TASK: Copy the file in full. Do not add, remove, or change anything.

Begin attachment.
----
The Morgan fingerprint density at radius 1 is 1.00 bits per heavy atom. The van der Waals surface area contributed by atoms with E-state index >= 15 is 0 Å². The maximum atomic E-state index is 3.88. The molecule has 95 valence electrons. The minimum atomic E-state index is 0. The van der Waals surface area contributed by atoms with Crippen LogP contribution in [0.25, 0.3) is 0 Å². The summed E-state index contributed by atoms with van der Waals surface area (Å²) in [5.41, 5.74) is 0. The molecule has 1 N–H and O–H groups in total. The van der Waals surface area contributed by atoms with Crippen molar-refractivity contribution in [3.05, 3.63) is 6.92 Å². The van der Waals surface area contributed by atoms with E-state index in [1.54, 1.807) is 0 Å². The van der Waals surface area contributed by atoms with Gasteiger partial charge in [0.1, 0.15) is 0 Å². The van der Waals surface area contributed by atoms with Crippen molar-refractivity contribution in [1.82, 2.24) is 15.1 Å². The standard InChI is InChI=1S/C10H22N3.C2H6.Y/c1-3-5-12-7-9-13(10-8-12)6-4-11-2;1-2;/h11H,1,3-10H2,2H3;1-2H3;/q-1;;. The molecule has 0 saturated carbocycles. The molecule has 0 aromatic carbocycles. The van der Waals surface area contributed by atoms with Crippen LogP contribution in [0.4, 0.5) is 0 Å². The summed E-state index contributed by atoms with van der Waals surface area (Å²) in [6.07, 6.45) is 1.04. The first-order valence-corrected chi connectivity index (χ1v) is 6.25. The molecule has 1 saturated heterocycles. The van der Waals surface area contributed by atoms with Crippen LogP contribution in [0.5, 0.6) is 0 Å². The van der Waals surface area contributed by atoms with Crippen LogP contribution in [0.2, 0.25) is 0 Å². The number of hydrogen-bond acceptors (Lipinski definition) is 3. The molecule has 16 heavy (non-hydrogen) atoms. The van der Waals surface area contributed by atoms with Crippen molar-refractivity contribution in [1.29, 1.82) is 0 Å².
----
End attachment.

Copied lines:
The Morgan fingerprint density at radius 1 is 1.00 bits per heavy atom. The van der Waals surface area contributed by atoms with E-state index >= 15 is 0 Å². The maximum atomic E-state index is 3.88. The molecule has 95 valence electrons. The minimum atomic E-state index is 0. The van der Waals surface area contributed by atoms with Crippen LogP contribution in [0.25, 0.3) is 0 Å². The summed E-state index contributed by atoms with van der Waals surface area (Å²) in [5.41, 5.74) is 0. The molecule has 1 N–H and O–H groups in total. The van der Waals surface area contributed by atoms with Crippen molar-refractivity contribution in [3.05, 3.63) is 6.92 Å². The van der Waals surface area contributed by atoms with E-state index in [1.54, 1.807) is 0 Å². The van der Waals surface area contributed by atoms with Gasteiger partial charge in [0.1, 0.15) is 0 Å². The van der Waals surface area contributed by atoms with Crippen molar-refractivity contribution in [1.82, 2.24) is 15.1 Å². The standard InChI is InChI=1S/C10H22N3.C2H6.Y/c1-3-5-12-7-9-13(10-8-12)6-4-11-2;1-2;/h11H,1,3-10H2,2H3;1-2H3;/q-1;;. The molecule has 0 saturated carbocycles. The molecule has 0 aromatic carbocycles. The van der Waals surface area contributed by atoms with Crippen LogP contribution in [0.4, 0.5) is 0 Å². The summed E-state index contributed by atoms with van der Waals surface area (Å²) in [6.07, 6.45) is 1.04. The first-order valence-corrected chi connectivity index (χ1v) is 6.25. The molecule has 1 saturated heterocycles. The van der Waals surface area contributed by atoms with Crippen LogP contribution in [0.5, 0.6) is 0 Å². The van der Waals surface area contributed by atoms with Crippen LogP contribution in [0.2, 0.25) is 0 Å². The number of hydrogen-bond acceptors (Lipinski definition) is 3. The molecule has 16 heavy (non-hydrogen) atoms. The van der Waals surface area contributed by atoms with Crippen molar-refractivity contribution in [1.29, 1.82) is 0 Å².